Sport in Scotland is no different to any other aspect of society and life in being subject to Scots law.
But the regulation and administration of sport is heavily influenced not only in turn by EU law, but by developments and practice found in jurisdictions throughout the world, as international federations cascade regulatory and administrative requirements down through continental federations and on to national governing bodies, and through the practice of multiple jurisdiction appeal and arbitration mechanisms.
An interesting if not worrying development for amateur sport is a recent German case in which EU law was applied to a dispute concerning domestic amateur sport.
The seminal case of Bosman (Case C-415/93) made clear that EC law applied to professional sport. As a result, recent attempts to limit participation in professional sport on the basis of nationality have been struck at as constituting direct discrimination expressly prohibited by EU law. With the European Commission firmly against any such attempts to regulate participation, notwithstanding the aim to retain national identity in sport and promote opportunities for nationals to participate within their state, sports bodies have had to try to promote these ideals with other methods.
One example is UEFA’s “home-grown player” rules (which focus on where a player trained as a youth, as opposed to nationality), the Commission considering any indirectly discriminatory effects of such rules being capable of justification as a proportionate means of achieving a legitimate aim.
While Bosman confirmed that sport is subject to Community law insofar as it constitutes an economic activity, what has been less than clear is the application of EU law to amateur sport. Meca-Medina (Case C-519/04 P, judgment of 18 July 2006) suggested that pure sports rules, not capable of challenge under EU law, would be hard to find, and a recent opinion of the Commission and a decision from the German Basketball Federation’s Legal Committee suggest that amateur sport should not consider itself outwith EU law merely by being a predominantly “non-economic” activity.
The “WBV” is the regional basketball federation for Western Germany. In June 2009, new rules were introduced limiting teams to playing two non-national players per game. The rules were challenged as breaching the non-discrimination and freedom of movement provisions in articles 12, 17 and 39 EC (now articles 18, 20 and 45). The WBV’s disputes are heard at regional and then national level; at both levels the WBV contention that amateur sports did not constitute an “economic activity” and therefore could not be subject to EU law was rejected.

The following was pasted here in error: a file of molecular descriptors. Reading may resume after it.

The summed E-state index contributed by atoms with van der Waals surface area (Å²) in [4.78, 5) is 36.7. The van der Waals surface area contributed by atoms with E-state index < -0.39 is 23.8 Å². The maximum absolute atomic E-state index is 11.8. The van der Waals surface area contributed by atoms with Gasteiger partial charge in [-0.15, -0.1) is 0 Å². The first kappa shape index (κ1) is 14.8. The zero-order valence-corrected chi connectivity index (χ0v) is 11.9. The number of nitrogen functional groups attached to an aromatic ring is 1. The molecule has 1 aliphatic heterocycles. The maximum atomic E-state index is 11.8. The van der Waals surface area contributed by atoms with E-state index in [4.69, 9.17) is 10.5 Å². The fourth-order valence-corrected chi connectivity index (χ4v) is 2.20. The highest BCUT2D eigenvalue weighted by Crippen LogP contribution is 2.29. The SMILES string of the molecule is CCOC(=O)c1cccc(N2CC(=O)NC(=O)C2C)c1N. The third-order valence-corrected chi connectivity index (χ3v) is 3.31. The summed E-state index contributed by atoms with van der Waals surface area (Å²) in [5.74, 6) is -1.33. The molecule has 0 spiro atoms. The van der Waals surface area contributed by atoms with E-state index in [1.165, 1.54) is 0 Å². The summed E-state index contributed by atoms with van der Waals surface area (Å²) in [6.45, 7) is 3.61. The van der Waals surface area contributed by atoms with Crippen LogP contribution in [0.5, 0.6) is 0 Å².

The (independent) national legal committee considered that, since the Treaty of Amsterdam (1999), Community law has provided certain “civil” rights for EU citizens that do not require a link to any economic activity. Article 12 EC, which prohibits discrimination on the ground of nationality, is one of these rights. The committee went on to note that article 12 applies not only to emanations of the state, but also to private federations or organisations to the extent that they are capable of undermining the EU anti-discrimination provisions as a result of their autonomy.
The committee commented that, when sports federations occupy a monopoly position, they have legislative powers in their field which are comparable to those of the state. Accordingly, it was comfortable that article 12 EC is enforceable against both professional and amateur sporting bodies in certain circumstances. The WBV occupied such a monopoly position as, in order to participate, all members were required to comply with its rules. Accordingly, the legal committee took the view that the WBV rules were subject to article 12 EC.
This view relied in particular on the European Commission’s recent opinion (1 February 2010) on the applicability of EU law to amateur sports, in which it noted that: “following a combined reading of articles 18, 21 and 165 of the Treaty of the Functioning of the European Union [articles 12, 18 and 149 of the EC Treaty respectively]…, the general EU principle of prohibition of discrimination on grounds of nationality applies to sport for all EU citizens who have used their right to free movement. This principle concerns amateur sport as well as professional sport, which falls more specifically under the provisions related to internal market freedoms, such as Article 45 TFEU on free movement of workers or Article 56 TFEU on freedom to provide services, in so far as the considered sport activities constitute an economic activity” (emphasis added).
Impact of the decision
Challenges to sporting decisions are becoming more frequent and complex, and as a result there has been a trend found in recent decisions in sports such as rugby and snooker where decision makers have encouraged a less legalistic approach to be taken. While such recommendations are laudable, the likelihood is that amateur sport faces the prospect of more scrutiny and complex legal challenges.
This article originally appeared in The Journal of the Law Society of Scotland